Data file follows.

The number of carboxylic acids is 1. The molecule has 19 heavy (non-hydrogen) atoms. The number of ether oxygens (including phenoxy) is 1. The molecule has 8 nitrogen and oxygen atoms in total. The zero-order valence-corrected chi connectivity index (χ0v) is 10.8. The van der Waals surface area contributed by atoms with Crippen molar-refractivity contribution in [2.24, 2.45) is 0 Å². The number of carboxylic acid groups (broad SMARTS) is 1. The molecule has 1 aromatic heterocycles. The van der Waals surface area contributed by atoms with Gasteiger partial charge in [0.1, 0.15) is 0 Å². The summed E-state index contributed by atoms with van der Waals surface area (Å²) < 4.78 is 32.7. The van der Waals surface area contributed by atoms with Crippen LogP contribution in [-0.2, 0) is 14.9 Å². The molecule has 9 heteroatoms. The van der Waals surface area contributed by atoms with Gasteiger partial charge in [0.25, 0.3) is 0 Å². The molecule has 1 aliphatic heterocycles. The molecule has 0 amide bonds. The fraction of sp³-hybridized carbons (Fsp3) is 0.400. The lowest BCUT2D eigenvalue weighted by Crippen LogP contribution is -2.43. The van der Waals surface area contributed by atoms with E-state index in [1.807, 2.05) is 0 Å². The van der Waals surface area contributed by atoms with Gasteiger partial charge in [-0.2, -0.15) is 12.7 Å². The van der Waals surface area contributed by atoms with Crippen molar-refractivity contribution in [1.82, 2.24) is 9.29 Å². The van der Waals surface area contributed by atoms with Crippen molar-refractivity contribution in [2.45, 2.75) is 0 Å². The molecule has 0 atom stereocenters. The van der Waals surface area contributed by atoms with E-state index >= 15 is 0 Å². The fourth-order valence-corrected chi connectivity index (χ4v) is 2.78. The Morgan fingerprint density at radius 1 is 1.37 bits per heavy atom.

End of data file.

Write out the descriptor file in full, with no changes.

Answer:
The number of carboxylic acids is 1. The molecule has 19 heavy (non-hydrogen) atoms. The number of ether oxygens (including phenoxy) is 1. The molecule has 8 nitrogen and oxygen atoms in total. The zero-order valence-corrected chi connectivity index (χ0v) is 10.8. The van der Waals surface area contributed by atoms with Crippen molar-refractivity contribution in [2.24, 2.45) is 0 Å². The number of carboxylic acid groups (broad SMARTS) is 1. The molecule has 1 aromatic heterocycles. The van der Waals surface area contributed by atoms with Gasteiger partial charge in [0.1, 0.15) is 0 Å². The summed E-state index contributed by atoms with van der Waals surface area (Å²) < 4.78 is 32.7. The van der Waals surface area contributed by atoms with Crippen LogP contribution in [-0.2, 0) is 14.9 Å². The molecule has 9 heteroatoms. The van der Waals surface area contributed by atoms with Gasteiger partial charge in [0.25, 0.3) is 0 Å². The molecule has 1 aliphatic heterocycles. The molecule has 0 amide bonds. The fraction of sp³-hybridized carbons (Fsp3) is 0.400. The lowest BCUT2D eigenvalue weighted by Crippen LogP contribution is -2.43. The van der Waals surface area contributed by atoms with E-state index in [1.807, 2.05) is 0 Å². The van der Waals surface area contributed by atoms with Gasteiger partial charge in [-0.2, -0.15) is 12.7 Å². The van der Waals surface area contributed by atoms with Crippen molar-refractivity contribution in [1.82, 2.24) is 9.29 Å². The van der Waals surface area contributed by atoms with Crippen molar-refractivity contribution in [2.45, 2.75) is 0 Å². The molecule has 0 atom stereocenters. The van der Waals surface area contributed by atoms with E-state index >= 15 is 0 Å². The fourth-order valence-corrected chi connectivity index (χ4v) is 2.78. The Morgan fingerprint density at radius 1 is 1.37 bits per heavy atom.